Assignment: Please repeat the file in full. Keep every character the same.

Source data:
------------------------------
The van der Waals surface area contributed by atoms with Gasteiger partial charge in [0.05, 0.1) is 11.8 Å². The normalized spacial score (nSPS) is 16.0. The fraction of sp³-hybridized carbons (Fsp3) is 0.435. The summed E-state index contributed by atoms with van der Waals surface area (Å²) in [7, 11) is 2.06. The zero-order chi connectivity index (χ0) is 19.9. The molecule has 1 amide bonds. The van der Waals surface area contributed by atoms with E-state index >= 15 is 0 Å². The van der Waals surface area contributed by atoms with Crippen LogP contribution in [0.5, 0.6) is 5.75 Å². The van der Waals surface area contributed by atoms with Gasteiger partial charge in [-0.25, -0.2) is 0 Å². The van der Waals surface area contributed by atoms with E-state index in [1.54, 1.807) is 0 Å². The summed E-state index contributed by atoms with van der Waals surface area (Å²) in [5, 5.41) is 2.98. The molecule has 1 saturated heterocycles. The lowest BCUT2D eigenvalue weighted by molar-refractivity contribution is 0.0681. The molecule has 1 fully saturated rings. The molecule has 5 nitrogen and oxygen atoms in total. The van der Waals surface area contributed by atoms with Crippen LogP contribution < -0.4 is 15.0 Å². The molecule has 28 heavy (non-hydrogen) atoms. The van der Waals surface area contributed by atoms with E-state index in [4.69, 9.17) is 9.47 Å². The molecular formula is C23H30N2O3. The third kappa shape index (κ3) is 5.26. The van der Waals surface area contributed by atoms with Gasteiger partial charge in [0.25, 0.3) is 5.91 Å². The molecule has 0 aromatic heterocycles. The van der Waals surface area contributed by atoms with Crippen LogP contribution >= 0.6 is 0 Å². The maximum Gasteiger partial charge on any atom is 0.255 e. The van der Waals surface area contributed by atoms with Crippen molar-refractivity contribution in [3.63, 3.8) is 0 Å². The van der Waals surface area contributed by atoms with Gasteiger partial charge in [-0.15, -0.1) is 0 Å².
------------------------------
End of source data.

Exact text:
The van der Waals surface area contributed by atoms with Gasteiger partial charge in [0.05, 0.1) is 11.8 Å². The normalized spacial score (nSPS) is 16.0. The fraction of sp³-hybridized carbons (Fsp3) is 0.435. The summed E-state index contributed by atoms with van der Waals surface area (Å²) in [7, 11) is 2.06. The zero-order chi connectivity index (χ0) is 19.9. The molecule has 1 amide bonds. The van der Waals surface area contributed by atoms with E-state index >= 15 is 0 Å². The van der Waals surface area contributed by atoms with Crippen LogP contribution in [0.5, 0.6) is 5.75 Å². The van der Waals surface area contributed by atoms with Gasteiger partial charge in [-0.25, -0.2) is 0 Å². The van der Waals surface area contributed by atoms with E-state index in [1.54, 1.807) is 0 Å². The summed E-state index contributed by atoms with van der Waals surface area (Å²) in [5, 5.41) is 2.98. The molecule has 1 saturated heterocycles. The lowest BCUT2D eigenvalue weighted by molar-refractivity contribution is 0.0681. The molecule has 1 fully saturated rings. The molecule has 5 nitrogen and oxygen atoms in total. The van der Waals surface area contributed by atoms with Crippen LogP contribution < -0.4 is 15.0 Å². The molecule has 28 heavy (non-hydrogen) atoms. The van der Waals surface area contributed by atoms with E-state index in [4.69, 9.17) is 9.47 Å². The molecular formula is C23H30N2O3. The third kappa shape index (κ3) is 5.26. The van der Waals surface area contributed by atoms with Gasteiger partial charge in [0.25, 0.3) is 5.91 Å². The molecule has 0 aromatic heterocycles. The van der Waals surface area contributed by atoms with Crippen LogP contribution >= 0.6 is 0 Å². The maximum Gasteiger partial charge on any atom is 0.255 e. The van der Waals surface area contributed by atoms with Crippen molar-refractivity contribution in [3.63, 3.8) is 0 Å². The van der Waals surface area contributed by atoms with Gasteiger partial charge in [-0.15, -0.1) is 0 Å².